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Thoughts on the iPad

My reasons for pre-ordering the iPad were two-fold.  I wanted to be able to review it for my clients and see if it would be beneficial for their businesses and use it for my business (sweet 28% discount!).

There are already so many pictures and Youtube clips floating around that I won’t bother to include any here. 

The plusses are many, but here are a few:

– It’s a very slick device.  Slim, flat, and very close to the media tablets that the astronauts used in the movie 2001:A Space Odyssey that I drooled over so many years ago.

– For a media consumption viewing experience, it doesn’t get much better than this.  The screen is large (although not 16×9 HD resolution) and very sharp.  Books and magazines will be a pleasure to read on it, the web browsing experience (missing Flash notwithstanding) is very nice and, if you can find something to prop the device up with, videos are very engaging.

– Very fast!  The icons and apps move instantaneously on the screen and so far, everything has run smoothly with the exception of a graphic novel app that was corrected by an update later in the day.

There are minuses of course:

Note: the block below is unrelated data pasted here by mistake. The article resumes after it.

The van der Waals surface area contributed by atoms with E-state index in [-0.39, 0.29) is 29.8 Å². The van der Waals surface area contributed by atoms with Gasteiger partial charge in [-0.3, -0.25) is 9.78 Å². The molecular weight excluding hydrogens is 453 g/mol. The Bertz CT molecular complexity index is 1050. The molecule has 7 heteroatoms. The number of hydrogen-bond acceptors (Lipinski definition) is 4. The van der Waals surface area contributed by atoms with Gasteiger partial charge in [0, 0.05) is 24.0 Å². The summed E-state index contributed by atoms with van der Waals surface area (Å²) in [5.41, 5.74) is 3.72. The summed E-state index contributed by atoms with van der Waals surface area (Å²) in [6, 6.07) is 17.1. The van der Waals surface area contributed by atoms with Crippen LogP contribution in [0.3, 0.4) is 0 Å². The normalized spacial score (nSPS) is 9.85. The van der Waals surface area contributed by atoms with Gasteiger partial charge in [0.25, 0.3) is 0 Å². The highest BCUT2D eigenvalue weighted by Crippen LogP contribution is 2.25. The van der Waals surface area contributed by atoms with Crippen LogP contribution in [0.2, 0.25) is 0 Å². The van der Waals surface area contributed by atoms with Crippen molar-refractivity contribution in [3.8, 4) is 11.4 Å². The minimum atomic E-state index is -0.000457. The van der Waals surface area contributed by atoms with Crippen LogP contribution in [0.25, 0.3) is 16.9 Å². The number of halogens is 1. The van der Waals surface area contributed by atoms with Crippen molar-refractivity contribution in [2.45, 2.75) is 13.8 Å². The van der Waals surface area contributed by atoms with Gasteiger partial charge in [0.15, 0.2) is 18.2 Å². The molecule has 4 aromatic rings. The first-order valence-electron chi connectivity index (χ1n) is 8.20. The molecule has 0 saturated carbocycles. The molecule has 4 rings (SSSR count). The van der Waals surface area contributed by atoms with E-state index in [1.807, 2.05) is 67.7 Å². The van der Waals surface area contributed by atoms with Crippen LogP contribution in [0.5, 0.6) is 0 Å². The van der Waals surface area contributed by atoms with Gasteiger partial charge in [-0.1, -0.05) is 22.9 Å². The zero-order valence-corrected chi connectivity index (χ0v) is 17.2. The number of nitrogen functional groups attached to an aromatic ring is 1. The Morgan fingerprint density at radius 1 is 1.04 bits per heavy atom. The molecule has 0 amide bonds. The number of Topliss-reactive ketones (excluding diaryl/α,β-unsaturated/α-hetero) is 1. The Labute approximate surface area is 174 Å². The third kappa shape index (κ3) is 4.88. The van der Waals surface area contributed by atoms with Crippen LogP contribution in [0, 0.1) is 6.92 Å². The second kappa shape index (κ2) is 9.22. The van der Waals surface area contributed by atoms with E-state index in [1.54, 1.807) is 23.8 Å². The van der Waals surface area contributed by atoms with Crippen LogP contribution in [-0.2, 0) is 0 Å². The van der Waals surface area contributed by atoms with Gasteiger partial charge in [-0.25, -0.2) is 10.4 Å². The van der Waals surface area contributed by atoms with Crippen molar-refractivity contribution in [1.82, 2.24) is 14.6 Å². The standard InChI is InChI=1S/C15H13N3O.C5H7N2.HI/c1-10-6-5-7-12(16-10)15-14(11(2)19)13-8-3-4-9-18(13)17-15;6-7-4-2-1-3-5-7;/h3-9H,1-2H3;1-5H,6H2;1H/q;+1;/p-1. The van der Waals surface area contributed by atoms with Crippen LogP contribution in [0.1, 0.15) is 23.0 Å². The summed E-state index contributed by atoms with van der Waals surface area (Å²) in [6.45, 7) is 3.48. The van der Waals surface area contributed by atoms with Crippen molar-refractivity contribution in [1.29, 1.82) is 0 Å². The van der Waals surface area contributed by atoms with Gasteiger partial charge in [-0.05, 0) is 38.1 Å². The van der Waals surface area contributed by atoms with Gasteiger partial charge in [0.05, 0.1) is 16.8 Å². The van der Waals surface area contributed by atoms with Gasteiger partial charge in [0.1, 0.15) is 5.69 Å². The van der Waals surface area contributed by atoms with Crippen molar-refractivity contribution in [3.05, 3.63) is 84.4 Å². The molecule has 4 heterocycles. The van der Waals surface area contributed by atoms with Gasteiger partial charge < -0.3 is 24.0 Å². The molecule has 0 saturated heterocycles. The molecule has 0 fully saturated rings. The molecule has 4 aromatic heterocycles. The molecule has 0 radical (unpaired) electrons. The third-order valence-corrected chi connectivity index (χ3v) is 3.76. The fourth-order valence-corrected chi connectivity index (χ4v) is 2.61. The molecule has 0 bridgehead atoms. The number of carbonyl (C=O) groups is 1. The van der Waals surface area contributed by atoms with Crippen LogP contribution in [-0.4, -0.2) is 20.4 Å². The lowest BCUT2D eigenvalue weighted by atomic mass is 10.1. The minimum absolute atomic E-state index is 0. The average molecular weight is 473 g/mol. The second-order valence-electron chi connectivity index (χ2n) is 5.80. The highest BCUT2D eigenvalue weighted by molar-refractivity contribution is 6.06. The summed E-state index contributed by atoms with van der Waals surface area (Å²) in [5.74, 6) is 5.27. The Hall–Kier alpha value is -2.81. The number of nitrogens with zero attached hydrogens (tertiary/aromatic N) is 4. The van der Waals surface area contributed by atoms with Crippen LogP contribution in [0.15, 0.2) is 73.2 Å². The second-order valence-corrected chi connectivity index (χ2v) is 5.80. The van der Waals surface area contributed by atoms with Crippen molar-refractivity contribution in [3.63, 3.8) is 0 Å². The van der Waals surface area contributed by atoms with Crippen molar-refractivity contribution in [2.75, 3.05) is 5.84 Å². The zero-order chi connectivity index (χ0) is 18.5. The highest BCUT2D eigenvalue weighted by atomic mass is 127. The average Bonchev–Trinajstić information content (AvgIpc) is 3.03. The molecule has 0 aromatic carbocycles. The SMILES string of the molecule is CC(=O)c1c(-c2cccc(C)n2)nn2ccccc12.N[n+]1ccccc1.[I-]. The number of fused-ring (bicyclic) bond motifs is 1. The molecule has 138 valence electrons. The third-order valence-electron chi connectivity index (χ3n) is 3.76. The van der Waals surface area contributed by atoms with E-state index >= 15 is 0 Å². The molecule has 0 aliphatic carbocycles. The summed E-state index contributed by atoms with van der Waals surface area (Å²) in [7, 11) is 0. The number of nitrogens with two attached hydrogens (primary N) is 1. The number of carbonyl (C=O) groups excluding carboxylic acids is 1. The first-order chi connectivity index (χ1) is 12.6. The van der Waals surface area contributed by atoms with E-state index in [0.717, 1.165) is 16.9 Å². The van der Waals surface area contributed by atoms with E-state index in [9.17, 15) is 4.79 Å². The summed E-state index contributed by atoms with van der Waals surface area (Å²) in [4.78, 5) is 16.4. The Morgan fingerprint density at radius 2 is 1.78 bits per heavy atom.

– No Flash in the browser.  We knew about this beforehand, but it’s still annoying.  I think someone at Adobe really ticked off Steve Jobs.

– Very weak wi-fi antenna.  I’m going to have to relocate my wi-fi transmitter because the device doesn’t work at my dinning table where both a laptop and netbook worked just fine.

– It weighs 1.5 lbs which doesn’t sound like much unless you try holding it with one hand while reading it like a book.  The awkwardness and weight quickly give your hand a cramp.  The best way to hold it is either propped on something to take the weight or cradled in your arm.

– No built-in PDF reader.  (Remember Jobs’ antipathy toward Adobe.)  So a 3rd party PDF reader needs to be acquired.  If notation and highlighting are not required, then I recommend the inexpensive app, GoodReader.  Currently $0.99, GoodReader can read both very large PDF and text files as well as music and some videos that would play on the iPad but for the finickiness of iTunes.

Videos need to be encoded in h.264 which can be done using the free Handbrake program.  Of course most commercial DVDs need to decrypted before they can be read.

I see limited business use for the device.  It can currently only replace a laptop if you have limited typing and document requirements.  Since a laptop can do just about anything that the iPad can do (as far as practical business use goes), then it wouldn’t make sense to carry both to a seminar or presentation unless you don’t need the additional features of the laptop.

I’ll be reviewing the iBooks and Kindle apps as well as the VGA output connector shortly.

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